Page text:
Metro: Last Light Review: Armageddon Done Right

Not very often can one say that they so enjoy the idea nuclear Armageddon, but Metro: Last Light does a pretty good job of making it an experience. The sequel to cult-favorite Metro 2033, this new release, developed by 4A Games, has the player take the role of Ranger Artyom once more in an adventure to complete his mission from the previous game.

Enter dystopian Moscow, where an irradiated surface world has led to the last remnants of human society in the area to retreat to the underground subway of Moscow and split the population into three basic groups, The Reds (Russians), The Reich (Germans), and The Spartans. Yup, there’s World War II gang warfare, even in the year 2034.

Although a sequel, Metro: Last Light makes it easy for newcomers to pick up and understand the story within a short amount of time. Although the previous game had multiple endings, Last Light follows the story tree that Artyom, the main character, has fired nuclear missiles at the “Dark Ones,” in an attempt to destroy their nest. The Dark Ones are explained to be a group of oft misunderstood, supposedly irradiated humans that have survived the nuclear bombs and evolved into strange, black humanoid figures with telepathic powers. In Last Light, the group Artyom has signed to, The Spartans, are now hunting what appears to be one last surviving Dark One in an attempt to wipe them off the map completely.

In a world of Modern Warfare, Halo and Borderlands, Metro: Last Light is a welcome breath of fresh air for an player looking for a truly engaging storyline, environments and rewarding play styles. Characters are realistic and natural. Environments are engaging, realistic and immersive, just as well as the strange, yet not completely unrealistic mutant creatures. Moments in certain environments of the game are hauntingly frightening, not because they are attempting to jump out at you – quite the opposite, in fact. Many of the games scariest moments are simply frightening because they don’t jump at the player. They are simply there, as a part of the environment. Don’t look to Metro if you’re looking for long-lasting scare factor, though.

While Metro does well to scare in brief instances, it’s no Silent Hill.

It’s not just about shooting in Metro Last Light, although the game is a first person shooter. In fact, sometimes the less you shoot, the more fun players may end up having. Due to the fact that this is indeed a nuclear wasteland, supplies like bullets and grenades can be hard to come by, particularly on the higher difficulties. It also is worth noting that the in-game currency, military grade rounds, is one of your ammunition choices. Using them in battle can disable a player from rearming with ammunition and customizing weapons at one of the shops scattered throughout the Metro. Because of this, the player can employ stealth tactics like sticking to the shadows and using silent kills to allow ammo conservation and progress through the game without setting off firefights. By using stealth tactics, players are able to hear enemies having conversations with one another that glean out more details of the story.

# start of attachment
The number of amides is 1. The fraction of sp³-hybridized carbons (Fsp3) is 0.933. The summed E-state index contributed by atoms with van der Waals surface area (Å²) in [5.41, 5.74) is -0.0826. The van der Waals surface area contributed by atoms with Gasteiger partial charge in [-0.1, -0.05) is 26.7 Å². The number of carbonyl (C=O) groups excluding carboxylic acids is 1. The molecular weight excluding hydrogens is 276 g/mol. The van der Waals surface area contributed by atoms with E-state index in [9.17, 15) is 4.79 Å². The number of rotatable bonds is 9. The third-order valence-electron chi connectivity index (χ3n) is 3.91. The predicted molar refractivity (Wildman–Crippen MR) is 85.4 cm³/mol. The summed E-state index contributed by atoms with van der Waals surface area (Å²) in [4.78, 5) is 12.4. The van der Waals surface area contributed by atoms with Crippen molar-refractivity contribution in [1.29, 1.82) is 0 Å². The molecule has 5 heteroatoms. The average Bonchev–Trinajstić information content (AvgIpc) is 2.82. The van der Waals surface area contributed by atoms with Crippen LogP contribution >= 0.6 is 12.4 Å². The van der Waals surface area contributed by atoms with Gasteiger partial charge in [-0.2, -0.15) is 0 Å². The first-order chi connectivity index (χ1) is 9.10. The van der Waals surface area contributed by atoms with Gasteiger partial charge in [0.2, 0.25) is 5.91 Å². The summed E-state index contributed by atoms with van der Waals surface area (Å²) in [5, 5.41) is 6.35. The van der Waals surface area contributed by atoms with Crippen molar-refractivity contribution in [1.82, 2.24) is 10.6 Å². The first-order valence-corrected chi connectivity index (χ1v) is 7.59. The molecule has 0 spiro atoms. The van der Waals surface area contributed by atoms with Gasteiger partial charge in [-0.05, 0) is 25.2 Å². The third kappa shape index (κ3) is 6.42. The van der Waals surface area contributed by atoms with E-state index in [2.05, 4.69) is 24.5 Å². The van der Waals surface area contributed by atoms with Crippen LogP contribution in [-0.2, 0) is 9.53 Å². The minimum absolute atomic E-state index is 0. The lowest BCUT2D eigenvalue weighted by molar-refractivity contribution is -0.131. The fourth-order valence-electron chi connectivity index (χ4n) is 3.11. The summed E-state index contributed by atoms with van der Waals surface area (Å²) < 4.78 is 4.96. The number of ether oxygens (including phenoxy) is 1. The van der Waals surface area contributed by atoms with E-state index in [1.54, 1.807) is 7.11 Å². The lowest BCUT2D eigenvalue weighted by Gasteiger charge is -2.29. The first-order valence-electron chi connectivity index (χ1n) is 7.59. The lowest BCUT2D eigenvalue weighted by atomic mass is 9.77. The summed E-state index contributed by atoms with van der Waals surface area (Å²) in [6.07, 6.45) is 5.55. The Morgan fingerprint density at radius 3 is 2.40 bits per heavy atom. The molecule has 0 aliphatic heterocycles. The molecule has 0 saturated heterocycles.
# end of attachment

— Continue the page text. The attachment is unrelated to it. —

However, it’s also worth noting that at times the AI dumb as hell. As long as you are in a shadow, it usually doesn’t matter how close or far you are from an enemy, because they won’t see you either way. Apparently, in the world of Metro, staying in a shadow, regardless of how light said shadow is – will make you 100% invisible. Despite this, the stealth feature is still functional and enjoyable, as long as you don’t abuse this slight overlook. The game also employs a system where the player must use a gas mask as they explore the surface, as well as avoid the slightly more irradiated pockets of land sprinkled around the world. The player must constantly keep a steady supply of gasmask filters on hand in order to continue to survive above ground.

All in all, Metro: Last Light provides a great experience for those looking for a little less shooting and a little more story and realism in their FPS gaming life. There’s no multiplayer here, which is a shame, because Metro has a modest amount of unique weaponry and weapon customization in it that would make for interestingly tactical battles online. Regardless, Metro stands strong on the single player alone, and makes for a great game because of, easily comparable to the Half Life and Bioshock series. Metro is what shooting games should look to when trying to strike a balance between the narrative and gameplay.

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